Just Announced: Philippians Sermon Series

Summary: Mercy not sacrifice is what God desires, what is mercy? Why does God want us to love him? How is it that he takes pleasure in our love for him?

Last week I started the sermon series on the “wrath of God”, and we determined that God longs to redeem or rescue his people, so much so that he will pay the price of their rescue we discovered this in chapter seven of Hosea, a book that was written around 740-733 BC at the end of the Kingdom of Israel.

We now understand this thing about God and that is he longs to rescue people. What I’m keen to do today is look at another characteristic of God which comes through in relation to how the people of Israel, this soon to be doomed ‘at the time of Hosea’ kingdom treat one another.

Let’s have a look at chapter six of Hosea.

Now as we read our way through this chapter we come across what looks like Israel turning from their ways of wandering away from and turning away from God and coming back to Him with repentant hearts, but this is not the case. What our old mate the prophet Hosea has foretold here is something that will one day happen. It is yet to occur. This is future stuff this is the type of prophecy that is foretelling, that kind of sometime in the future this will occur! That sort of words that appear to be carried on the wind, rustling in the leaves of time, one day this will happen, lilting heavenly harp music in the background, words soon forgotten if not written down a kind of forecast of future days.

So it’s a good thing that Hosea wrote it down then! It was going to occur but when?

Israel had never prayed like this before as a nation, but it would one day occur.

Not only would the return to God occur, and the nation be restored, it would happen quickly and God’s people would acknowledge Him just as they did the restoring rains that fell on dry and weary lands.

As I read this I get this vision of a nation returning to its God, to ‘The One’ who had previously sustained His people but rather than grumbling about Him, rather than turning from Him and crying out to other gods [small g] they live in His presence, the place to where God has restored them!


The following verses after the first three verses of chapter six, the prophet Hosea addresses the problem that is Israel’s or more to the point is Israel at the time of Hosea.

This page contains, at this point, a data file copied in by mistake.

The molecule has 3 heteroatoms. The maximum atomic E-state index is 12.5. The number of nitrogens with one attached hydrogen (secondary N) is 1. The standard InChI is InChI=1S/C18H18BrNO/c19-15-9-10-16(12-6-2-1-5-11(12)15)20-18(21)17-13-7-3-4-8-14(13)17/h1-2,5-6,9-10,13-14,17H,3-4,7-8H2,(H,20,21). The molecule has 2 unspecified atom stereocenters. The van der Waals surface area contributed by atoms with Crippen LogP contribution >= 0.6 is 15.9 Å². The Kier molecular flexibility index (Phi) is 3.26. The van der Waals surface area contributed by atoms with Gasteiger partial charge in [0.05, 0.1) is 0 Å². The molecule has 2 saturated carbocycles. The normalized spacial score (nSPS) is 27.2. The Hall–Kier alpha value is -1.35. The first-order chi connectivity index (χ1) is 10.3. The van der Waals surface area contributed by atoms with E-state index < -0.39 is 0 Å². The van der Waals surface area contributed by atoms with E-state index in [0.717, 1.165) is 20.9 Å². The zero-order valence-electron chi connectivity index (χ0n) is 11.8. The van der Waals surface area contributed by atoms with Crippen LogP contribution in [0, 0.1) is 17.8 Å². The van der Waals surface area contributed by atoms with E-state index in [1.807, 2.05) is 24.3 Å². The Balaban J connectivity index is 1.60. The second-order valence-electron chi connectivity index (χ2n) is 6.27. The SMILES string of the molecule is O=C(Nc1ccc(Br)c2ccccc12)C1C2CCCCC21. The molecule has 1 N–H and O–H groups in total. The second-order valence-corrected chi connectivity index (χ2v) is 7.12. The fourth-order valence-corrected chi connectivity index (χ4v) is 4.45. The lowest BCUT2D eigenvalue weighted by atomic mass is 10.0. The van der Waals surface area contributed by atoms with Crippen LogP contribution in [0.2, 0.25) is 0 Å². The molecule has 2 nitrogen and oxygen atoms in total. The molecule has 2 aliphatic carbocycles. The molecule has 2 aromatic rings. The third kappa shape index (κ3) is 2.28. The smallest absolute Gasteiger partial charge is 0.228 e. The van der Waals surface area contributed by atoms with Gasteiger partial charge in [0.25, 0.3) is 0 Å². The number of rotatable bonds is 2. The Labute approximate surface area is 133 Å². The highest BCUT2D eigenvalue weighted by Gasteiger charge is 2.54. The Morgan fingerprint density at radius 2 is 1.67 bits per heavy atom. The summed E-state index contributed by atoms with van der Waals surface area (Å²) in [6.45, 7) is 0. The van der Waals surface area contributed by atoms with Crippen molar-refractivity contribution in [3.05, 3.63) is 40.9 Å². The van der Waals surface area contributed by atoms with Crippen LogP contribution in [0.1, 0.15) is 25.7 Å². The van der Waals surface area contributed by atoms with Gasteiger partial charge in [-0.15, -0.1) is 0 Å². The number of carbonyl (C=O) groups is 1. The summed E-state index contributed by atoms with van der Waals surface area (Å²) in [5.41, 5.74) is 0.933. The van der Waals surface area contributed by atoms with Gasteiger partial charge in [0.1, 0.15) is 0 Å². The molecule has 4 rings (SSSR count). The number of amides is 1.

Verses 4 and 5 really get down to the nitty gritty of how God is feeling about these bod’s, this once great nation. “What can I do with you Ephraim? [Read Israel for Ephraim] What can I do with you Judah [Judah is the southern kingdom]. Your love is like the morning mist, like the early dew it disappears”

That’s verse 4 and it comes across as a real condemnation of these two kingdoms that were previously one kingdom. This sounds very much like unrequited love, that’s love that is all one sided, poured out by one - but going down the drain of the other, never impacting the heart of the one to whom it is given, poured out with arms wide open but never held in a warm embrace, it is never to be returned. Love that is one sided love that is not a relationship. there is no relationship. It is left like an over looked ……………….. fan behind a barricade trembling and un-noticed, no autograph and only a glimpse of possibility , going nowhere.

Just as faith without works is dead, love in one direction never truly lived. But in the case of Israel and Judah, there was mist of love that disappeared the heat came on and it evaporated.

God spoke and the prophets proclaimed, The nation would be ended – there had been too much blood shed, the city of Gilead was full of wicked men, a city that was blood stained, a rebellion that had taken many lives, there had been murder committed, prostitution. Israel was defiled. This nation was polluted with evil; it was given to the worship of lesser god’s, and a lesser king who was himself under the authority of a foreign king, when it should have been responding to the King of Kings, to God himself.

Through the nations own actions it was out of sorts with God it came under his wrath, wrath that always is a natural or is that supernatural consequence of turning away from God. It’s as if living outside of God’s will brings with it self-harm.

The nation continued to give sacrifice but without faithfulness to God - empty sacrifice, like showering praise of someone so that you can manipulate that person. Like telling someone you love them to get your own way, flowery words, sweet actions but unfaithful in intent.

Copy Sermon to Clipboard with PRO Download Sermon with PRO
Browse All Media

Related Media

Talk about it...

Nobody has commented yet. Be the first!

Join the discussion